I’ve been struggling lately. A huge weight of depression in a kind I thought long gone landed on me a few weeks ago. There was a huge difference from the old bad times, though: now I have tools that I know work to help against this. But for the last few weeks, I have also felt like I shouldn’t use them, like I didn’t deserve to feel better. Didn’t deserve help.
Anyone reading this who doesn’t outright hate me will immediately recognize that as also symptomatic. (Anyone reading this who does… what are you doing here? Get a hobby. Take up the oboe or something, sheesh.) Thing is, that doesn’t matter. It’s as real as anything going on inside anyone’s giant grey walnut can be. If you’ve been through this – in which case, hang in there, I’m sorry you are hurting – you know it can’t be argued away, not directly. Someone says you deserve to feel better, you reply ‘No I don’t and here’s why…’ and it gets more entrenched.
But what if it’s not about you at all? What if it is a matter of justice?
There is no jurisdiction with any kind of a conscience that would sentence someone to chronic pain – mental or physical. It is in fact one of the reasons why every international organization and treaty about justice and war condemns torture. Inflicting pain on anyone is not tolerated as a punishment and doubly so as ‘enhanced interrogation’ (Hey Ellen, remember where THAT phrase came from? kiss kiss.) Those jurisdictions that do these things are deemed to be violating civil rights. Those that regularly employ solitary confinement are as well, on the basis of solitary is psychological torture.
In short, torture – mental or physical – is cruel and intolerable punishment even for serial killers and war criminals, and I feel pretty safe assuming nobody reading this is anywhere near that level of evil. I’m certainly not.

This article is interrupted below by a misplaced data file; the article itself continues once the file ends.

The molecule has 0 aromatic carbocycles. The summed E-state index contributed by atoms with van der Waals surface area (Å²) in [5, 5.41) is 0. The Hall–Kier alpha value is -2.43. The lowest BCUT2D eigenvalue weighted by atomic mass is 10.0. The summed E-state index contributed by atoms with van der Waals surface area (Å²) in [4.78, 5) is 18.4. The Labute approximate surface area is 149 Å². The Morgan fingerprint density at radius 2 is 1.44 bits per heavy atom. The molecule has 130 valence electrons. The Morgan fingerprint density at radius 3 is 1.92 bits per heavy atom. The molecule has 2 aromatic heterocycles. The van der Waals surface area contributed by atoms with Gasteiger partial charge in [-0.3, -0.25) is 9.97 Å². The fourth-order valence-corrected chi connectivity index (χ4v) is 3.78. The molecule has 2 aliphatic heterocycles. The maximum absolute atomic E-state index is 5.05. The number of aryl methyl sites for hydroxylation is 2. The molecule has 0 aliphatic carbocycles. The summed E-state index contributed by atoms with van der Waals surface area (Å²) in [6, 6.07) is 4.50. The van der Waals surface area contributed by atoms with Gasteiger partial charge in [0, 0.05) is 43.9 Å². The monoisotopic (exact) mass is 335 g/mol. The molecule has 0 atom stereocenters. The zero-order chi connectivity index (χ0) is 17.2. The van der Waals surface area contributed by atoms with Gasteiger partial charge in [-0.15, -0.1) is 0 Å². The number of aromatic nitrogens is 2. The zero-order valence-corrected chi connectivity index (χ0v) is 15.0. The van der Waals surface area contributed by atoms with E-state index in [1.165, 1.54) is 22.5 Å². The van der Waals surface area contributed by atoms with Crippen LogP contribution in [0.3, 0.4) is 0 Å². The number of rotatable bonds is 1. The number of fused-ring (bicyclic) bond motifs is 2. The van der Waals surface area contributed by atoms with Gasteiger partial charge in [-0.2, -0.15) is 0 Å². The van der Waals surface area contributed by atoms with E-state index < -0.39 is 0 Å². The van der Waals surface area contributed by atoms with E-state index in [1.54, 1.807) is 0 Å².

But consider how that applies to mental health. Could I, could anyone, ‘not deserve help’? Not deserve to feel better?
Impossible. That is subjecting a person to psychological torture, and according to the UN, Amnesty International, and even the Geneva Convention, nobody deserves that. Nobody. Not even the murderers of millions. Even if you believe you are the worst human being on the planet (and either you’re not or else hi, Mr. President) you deserve to feel better.
Maybe you have done bad things. Still deserve help: you must be functional in order to make restitution. Justice demands you feel better. Maybe you believe the only thing you can do for the world is leave it. Capital punishment is also condemned as cruel and inhumane: you cannot deserve death. Justice demands you feel better.
It isn’t about you or your history. You cannot argue against this without arguing that sure, sometimes it’s A-OK to torture someone. What’s a few dozen nipple-volts between friends, right?
No. So today, I am out of the pit. I am doing the things that work. If you need to do such things, you should too. Yes, should. Amnesty International says so. The UN says so.
You deserve to feel better. It is a MORAL IMPERATIVE that you feel better.
Justice demands it.
[This is a slightly updated version of an article originally posted to Facebook on Oct 13, 2019]